In its November 1, 1996, responses to interrogatories propounded by Welsh, the Foundation identified “Susan Stipe, R.N.” as the “nurse manager” of the clinic on the day Kevin was born.   The interrogatories were signed by Kathy Wade (Wade) on behalf of the Foundation and by Michael Kirk (Kirk) in his capacity as counsel for the Foundation.   In later responses to interrogatories which were filed on April 28, 1997, the Foundation identified “Susan Stipe” as one of the persons responsible for teaching and training medical assistants.   These responses were also signed by Wade and Kirk. Counsel for Welsh never questioned the discrepancy in the two responses prior to trial.

Stipe testified by deposition and at trial.   In regard to her educational and work background, Stipe testified as follows at her deposition:

Q: Tell us a little bit about your background.   You're a registered nurse.

A: Uh-huh.

Q: Yes?

A: Yes.

Q: Okay, and where did you take your training?

A: St. Luke's.

Q: Okay. And then where did you go after you got your nursing degree?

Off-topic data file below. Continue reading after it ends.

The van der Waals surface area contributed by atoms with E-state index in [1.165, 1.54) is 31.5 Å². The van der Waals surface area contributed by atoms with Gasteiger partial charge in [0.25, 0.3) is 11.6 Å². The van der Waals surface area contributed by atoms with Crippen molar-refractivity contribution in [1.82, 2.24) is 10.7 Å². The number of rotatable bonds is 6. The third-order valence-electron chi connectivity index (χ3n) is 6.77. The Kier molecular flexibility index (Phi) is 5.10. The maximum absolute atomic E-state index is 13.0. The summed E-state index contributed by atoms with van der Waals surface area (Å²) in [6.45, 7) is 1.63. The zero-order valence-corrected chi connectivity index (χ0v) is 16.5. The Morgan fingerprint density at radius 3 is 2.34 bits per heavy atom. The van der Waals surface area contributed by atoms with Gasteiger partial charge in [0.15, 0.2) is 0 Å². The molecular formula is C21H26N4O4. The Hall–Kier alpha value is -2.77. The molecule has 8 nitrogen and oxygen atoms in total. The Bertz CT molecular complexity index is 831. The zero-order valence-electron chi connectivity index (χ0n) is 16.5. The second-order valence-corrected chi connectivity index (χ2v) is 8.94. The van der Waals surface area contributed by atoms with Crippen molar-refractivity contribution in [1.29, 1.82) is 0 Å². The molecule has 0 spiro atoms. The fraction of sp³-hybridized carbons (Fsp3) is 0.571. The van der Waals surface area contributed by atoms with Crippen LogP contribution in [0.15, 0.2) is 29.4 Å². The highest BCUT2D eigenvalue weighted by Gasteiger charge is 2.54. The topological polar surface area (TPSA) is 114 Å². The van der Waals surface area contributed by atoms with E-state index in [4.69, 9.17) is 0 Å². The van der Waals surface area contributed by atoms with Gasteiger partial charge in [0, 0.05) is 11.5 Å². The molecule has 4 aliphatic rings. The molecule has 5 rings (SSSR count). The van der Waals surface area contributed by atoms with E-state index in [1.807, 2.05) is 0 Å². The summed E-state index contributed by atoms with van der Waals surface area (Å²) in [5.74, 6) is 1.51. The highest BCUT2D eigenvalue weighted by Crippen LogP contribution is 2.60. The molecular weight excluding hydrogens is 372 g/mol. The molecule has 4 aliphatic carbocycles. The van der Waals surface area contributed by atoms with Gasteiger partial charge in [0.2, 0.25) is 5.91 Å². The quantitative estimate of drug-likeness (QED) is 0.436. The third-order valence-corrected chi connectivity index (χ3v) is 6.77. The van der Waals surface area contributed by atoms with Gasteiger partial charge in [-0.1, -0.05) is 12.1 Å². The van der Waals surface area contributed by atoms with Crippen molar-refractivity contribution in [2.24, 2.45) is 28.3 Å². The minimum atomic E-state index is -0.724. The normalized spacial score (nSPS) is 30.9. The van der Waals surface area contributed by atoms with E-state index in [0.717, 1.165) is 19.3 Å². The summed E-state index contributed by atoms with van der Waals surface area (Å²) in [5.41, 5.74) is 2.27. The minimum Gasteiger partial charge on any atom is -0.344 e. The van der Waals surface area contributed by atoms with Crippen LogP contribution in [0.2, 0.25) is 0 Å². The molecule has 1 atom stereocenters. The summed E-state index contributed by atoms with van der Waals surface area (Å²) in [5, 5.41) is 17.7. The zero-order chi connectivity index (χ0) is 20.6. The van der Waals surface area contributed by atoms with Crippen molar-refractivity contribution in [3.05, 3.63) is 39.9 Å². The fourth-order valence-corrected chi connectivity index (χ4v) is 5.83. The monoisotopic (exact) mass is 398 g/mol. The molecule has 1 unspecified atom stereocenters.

A: I got a degree from KU, University of Kansas.

Q: Okay. And so you got a B.S. degree.

A: No. Just a regular B-well, I have a B.S., but it's not in nursing.

Q: Okay. I got it.   And where did you go from there?

A: I practiced-or I did nursing in clinics.

Q: Okay.

A: And then I worked for an OB-GYN group in Kansas City.

Q: Okay.

A: And then from there we moved to Des Moines, Iowa, and I worked for an ENT physician in Des Moines, Iowa, for two years, and then we moved here and I went to work for the foundation.

Q: Okay. And when did you go to work for the foundation?

A: I-it was either June or July of ′92.

Q: And how long did you work with the foundation?

A: About a year.

Q: Okay. And now are you working as an RN now?

A: No.

A: No. I'm executive director for Kentucky Eye Care.

Stipe also testified that she did nursing work in labor and delivery in Kansas and/or Missouri.

Stipe testified that her duties as clinic director included oversight of medical assistants and daily operations of the clinic.   Stipe was questioned throughout her deposition as to the procedure used at the clinic if a patient like Dunn reported to the receptionist that she was experiencing decreased fetal movement.   According to Stipe, in that situation the receptionist was trained to ask the patient if she had called in, tell her to take a seat, pull the patient's chart, and then take it to either Stipe or one of the residents STAT. The receptionists were supervised and trained through the clinic's business office.   Stipe stated that it would be reasonable for this procedure to take 15 minutes.   In Dunn's scenario, Stipe estimated that it would take approximately one-half hour for her to have been seen by a doctor.